Laura and her pastor-husband have five children and a hyper dog named Skye. They currently live in Arkansas. One son is in the U.S. Coast Guard. She is a pastor’s wife, and homeschools her two youngest children.
When she’s not writing, Laura enjoys reading, and visiting lighthouses and waterfalls. Her favorite season is winter, her favorite holiday is Christmas.
Susanna King paused midway through the door to the kitchen and stared at the single, long-stemmed red rose, artfully arranged with baby’s breath and a green fern-type plant, sitting in the middle of the table.
She’d been the last one to bed the previous nacht. She’d stayed up late reading A White Christmas in Webster County and had trailed Daed upstairs over an hour after he’d gone.
There’d been no rose, red or otherwise, on the table then, for sure and certain.
With trembling fingers, she set the lit lantern on the table and touched a soft red petal. She pulled the white envelope free from the long plastic card holder. Susanna was written on it in a neat, block print.
Her breath quickened and she looked around, hoping for some clue to who had been in the unlocked haus.
Nothing. Not even a footprint left on the recently swept and scrubbed floor.
She carefully lifted the flap and pulled the card free. White, with a red rose on the left side. “With love” was printed in gold script on the upper right corner.
And in the same block print as on the envelope, the words, “I have loved you with an everlasting love. (Jeremiah 31:3) Always, Your Secret Admirer.”
If only she could take this card, march out to Daed’s glass-blowing shop, and confront Benaiah with what she wanted to be true. Proof he was her secret admirer.
But it wasn’t possible. He hadn’t even arrived at work yet. And she knew his handwriting. He’d written her several notes during the too-short time they’d courted last year, and it didn’t in any way resemble this.
Didn’t he know how much it hurt to see him every day when he came to work for Daed? He’d shattered her heart with his breakup, and she guessed, from the sheen of tears in his eyes, it hadn’t been any easier for him.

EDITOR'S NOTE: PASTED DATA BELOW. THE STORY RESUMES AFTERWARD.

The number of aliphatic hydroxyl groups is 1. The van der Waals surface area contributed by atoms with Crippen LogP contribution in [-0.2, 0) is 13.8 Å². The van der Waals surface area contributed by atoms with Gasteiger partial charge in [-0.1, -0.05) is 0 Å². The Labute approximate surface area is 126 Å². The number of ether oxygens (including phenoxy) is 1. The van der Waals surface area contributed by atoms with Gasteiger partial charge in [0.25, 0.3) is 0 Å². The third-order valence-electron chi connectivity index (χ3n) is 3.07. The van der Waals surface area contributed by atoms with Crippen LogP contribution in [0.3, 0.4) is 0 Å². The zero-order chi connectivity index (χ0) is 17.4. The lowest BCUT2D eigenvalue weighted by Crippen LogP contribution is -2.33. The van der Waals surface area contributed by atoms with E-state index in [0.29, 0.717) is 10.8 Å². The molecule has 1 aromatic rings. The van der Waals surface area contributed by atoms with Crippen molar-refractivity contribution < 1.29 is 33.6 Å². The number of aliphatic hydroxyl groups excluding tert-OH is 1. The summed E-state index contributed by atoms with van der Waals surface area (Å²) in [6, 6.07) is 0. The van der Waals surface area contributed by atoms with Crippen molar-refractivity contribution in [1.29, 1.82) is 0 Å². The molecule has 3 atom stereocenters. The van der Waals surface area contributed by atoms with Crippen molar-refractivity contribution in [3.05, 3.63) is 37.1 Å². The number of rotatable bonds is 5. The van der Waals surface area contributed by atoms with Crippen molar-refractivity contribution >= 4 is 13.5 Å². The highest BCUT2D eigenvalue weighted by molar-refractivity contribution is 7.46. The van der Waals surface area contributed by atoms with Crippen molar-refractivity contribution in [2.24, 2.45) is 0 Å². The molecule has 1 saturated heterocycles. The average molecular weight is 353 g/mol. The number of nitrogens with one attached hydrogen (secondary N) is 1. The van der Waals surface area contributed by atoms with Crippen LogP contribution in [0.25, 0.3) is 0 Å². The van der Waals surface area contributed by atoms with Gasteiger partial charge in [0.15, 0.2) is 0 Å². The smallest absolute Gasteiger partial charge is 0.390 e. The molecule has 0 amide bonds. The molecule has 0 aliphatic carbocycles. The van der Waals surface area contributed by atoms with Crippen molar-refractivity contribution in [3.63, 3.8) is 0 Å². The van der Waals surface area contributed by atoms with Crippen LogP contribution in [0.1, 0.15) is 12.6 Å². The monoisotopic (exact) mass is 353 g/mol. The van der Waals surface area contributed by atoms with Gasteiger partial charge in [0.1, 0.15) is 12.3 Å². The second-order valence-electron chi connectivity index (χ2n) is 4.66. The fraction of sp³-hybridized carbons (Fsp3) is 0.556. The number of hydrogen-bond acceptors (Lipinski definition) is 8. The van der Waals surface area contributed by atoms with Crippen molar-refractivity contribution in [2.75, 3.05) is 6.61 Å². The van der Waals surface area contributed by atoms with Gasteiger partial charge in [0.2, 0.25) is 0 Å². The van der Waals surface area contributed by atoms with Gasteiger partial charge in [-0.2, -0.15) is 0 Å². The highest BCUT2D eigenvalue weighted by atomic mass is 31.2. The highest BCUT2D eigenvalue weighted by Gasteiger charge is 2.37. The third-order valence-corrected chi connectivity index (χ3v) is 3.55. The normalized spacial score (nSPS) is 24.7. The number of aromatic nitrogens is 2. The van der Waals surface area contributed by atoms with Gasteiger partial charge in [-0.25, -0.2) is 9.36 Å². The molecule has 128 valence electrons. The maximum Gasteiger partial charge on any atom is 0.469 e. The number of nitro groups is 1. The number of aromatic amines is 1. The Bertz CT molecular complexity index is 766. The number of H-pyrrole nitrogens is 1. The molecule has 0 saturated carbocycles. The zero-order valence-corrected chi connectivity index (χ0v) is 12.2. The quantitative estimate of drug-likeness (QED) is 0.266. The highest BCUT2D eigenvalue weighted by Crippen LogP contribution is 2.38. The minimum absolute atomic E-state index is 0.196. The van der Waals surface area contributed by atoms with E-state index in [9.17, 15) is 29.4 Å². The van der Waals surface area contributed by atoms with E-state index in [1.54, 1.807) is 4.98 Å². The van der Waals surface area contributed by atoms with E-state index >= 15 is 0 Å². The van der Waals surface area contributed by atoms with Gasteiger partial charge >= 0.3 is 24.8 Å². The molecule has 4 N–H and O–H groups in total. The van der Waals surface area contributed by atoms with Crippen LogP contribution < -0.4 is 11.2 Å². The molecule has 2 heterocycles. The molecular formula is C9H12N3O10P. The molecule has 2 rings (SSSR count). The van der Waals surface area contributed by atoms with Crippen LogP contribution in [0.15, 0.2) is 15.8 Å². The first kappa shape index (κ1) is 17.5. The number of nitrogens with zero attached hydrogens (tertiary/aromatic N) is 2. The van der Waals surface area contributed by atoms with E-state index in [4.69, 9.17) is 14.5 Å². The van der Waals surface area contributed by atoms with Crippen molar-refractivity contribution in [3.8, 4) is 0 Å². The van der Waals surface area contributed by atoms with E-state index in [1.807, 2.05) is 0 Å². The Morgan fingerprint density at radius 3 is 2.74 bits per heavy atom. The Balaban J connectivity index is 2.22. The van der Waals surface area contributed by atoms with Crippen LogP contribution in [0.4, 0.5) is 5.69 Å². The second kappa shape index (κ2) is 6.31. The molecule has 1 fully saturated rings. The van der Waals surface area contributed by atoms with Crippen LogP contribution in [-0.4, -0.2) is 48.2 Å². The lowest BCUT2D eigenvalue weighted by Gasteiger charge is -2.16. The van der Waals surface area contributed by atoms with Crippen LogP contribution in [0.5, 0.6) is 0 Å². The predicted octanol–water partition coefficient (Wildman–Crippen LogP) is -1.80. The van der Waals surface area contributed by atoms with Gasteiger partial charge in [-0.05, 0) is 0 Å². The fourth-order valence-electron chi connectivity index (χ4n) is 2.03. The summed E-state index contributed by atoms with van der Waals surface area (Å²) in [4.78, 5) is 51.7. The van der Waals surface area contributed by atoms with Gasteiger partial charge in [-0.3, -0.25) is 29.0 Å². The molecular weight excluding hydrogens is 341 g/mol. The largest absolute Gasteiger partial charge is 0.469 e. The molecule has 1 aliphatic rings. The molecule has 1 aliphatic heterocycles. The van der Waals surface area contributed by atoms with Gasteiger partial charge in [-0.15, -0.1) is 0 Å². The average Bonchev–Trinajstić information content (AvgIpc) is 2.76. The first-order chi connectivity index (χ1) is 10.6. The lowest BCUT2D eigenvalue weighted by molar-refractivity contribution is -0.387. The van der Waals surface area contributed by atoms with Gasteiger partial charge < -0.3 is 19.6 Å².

But his resolve stood. Ten months ago, his parents died, and with them the planned wedding. He couldn’t--wouldn’t—ask her to step in and raise his younger sisters or take care of his Großeltern. He hadn’t asked. Didn’t he know she would’ve gladly--gladly--volunteered?
She’d stopped short of trying to convince him though. He wouldn’t have listened and she wouldn’t resort to begging. It was better to let it end with a semblance of dignity.
Dreams should make noise when they died a violent death. A loud scream, a cry of pain, and a shattering similar to the breaking of glass would’ve been appropriate. They shouldn’t be taken from you silently, without warning.
She blinked, hoping to clear her blurry vision, and slid the card back into the envelope. This would be placed with her collection of cherished treasures from her unknown lover. Even if it they weren’t from Benaiah. Someone loved her, but she worried she might be cheating on Benaiah by accepting the gifts. Not that she could return them even if she wanted to because his identity was still a secret. She slid the card into her pocket for now. She needed to start breakfast.
Readers you can find out more about Laura, and purchase her books at:
visit my blogs: http://lighthouse-academy.blogspot.com/ & http://lauravhilton.blogspot.com/
Barnes and Noble: http://www.barnesandnoble.com/s/laura-hilton?store=allproducts&keyword=laura+hilton
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